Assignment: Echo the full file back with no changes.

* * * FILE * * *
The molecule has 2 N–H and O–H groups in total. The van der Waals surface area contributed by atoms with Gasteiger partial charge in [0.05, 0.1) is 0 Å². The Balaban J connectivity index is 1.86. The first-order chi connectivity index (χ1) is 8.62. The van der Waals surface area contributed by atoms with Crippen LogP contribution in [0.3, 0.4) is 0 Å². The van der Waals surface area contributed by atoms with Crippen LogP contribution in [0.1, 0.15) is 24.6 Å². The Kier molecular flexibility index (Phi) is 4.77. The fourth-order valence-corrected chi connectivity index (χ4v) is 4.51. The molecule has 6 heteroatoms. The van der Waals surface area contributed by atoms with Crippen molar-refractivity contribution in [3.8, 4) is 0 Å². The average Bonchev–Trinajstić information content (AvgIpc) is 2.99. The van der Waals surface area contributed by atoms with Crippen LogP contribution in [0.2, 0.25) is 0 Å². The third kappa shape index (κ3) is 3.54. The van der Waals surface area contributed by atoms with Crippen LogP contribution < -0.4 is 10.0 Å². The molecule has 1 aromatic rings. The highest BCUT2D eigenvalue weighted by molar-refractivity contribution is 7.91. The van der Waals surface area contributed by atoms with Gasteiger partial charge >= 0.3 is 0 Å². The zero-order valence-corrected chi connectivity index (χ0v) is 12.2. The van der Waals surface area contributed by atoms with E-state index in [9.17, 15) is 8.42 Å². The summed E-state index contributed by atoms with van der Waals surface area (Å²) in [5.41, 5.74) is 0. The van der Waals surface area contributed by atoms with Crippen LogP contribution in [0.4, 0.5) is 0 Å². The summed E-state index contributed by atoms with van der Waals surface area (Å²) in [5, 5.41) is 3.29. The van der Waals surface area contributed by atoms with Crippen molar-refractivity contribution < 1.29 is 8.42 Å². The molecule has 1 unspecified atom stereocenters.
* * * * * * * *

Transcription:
The molecule has 2 N–H and O–H groups in total. The van der Waals surface area contributed by atoms with Gasteiger partial charge in [0.05, 0.1) is 0 Å². The Balaban J connectivity index is 1.86. The first-order chi connectivity index (χ1) is 8.62. The van der Waals surface area contributed by atoms with Crippen LogP contribution in [0.3, 0.4) is 0 Å². The van der Waals surface area contributed by atoms with Crippen LogP contribution in [0.1, 0.15) is 24.6 Å². The Kier molecular flexibility index (Phi) is 4.77. The fourth-order valence-corrected chi connectivity index (χ4v) is 4.51. The molecule has 6 heteroatoms. The van der Waals surface area contributed by atoms with Crippen molar-refractivity contribution in [3.8, 4) is 0 Å². The average Bonchev–Trinajstić information content (AvgIpc) is 2.99. The van der Waals surface area contributed by atoms with Crippen LogP contribution in [0.2, 0.25) is 0 Å². The third kappa shape index (κ3) is 3.54. The van der Waals surface area contributed by atoms with Crippen LogP contribution < -0.4 is 10.0 Å². The molecule has 1 aromatic rings. The highest BCUT2D eigenvalue weighted by molar-refractivity contribution is 7.91. The van der Waals surface area contributed by atoms with Gasteiger partial charge >= 0.3 is 0 Å². The zero-order valence-corrected chi connectivity index (χ0v) is 12.2. The van der Waals surface area contributed by atoms with E-state index in [9.17, 15) is 8.42 Å². The summed E-state index contributed by atoms with van der Waals surface area (Å²) in [5.41, 5.74) is 0. The van der Waals surface area contributed by atoms with Crippen LogP contribution in [0.4, 0.5) is 0 Å². The summed E-state index contributed by atoms with van der Waals surface area (Å²) in [5, 5.41) is 3.29. The van der Waals surface area contributed by atoms with Crippen molar-refractivity contribution < 1.29 is 8.42 Å². The molecule has 1 unspecified atom stereocenters.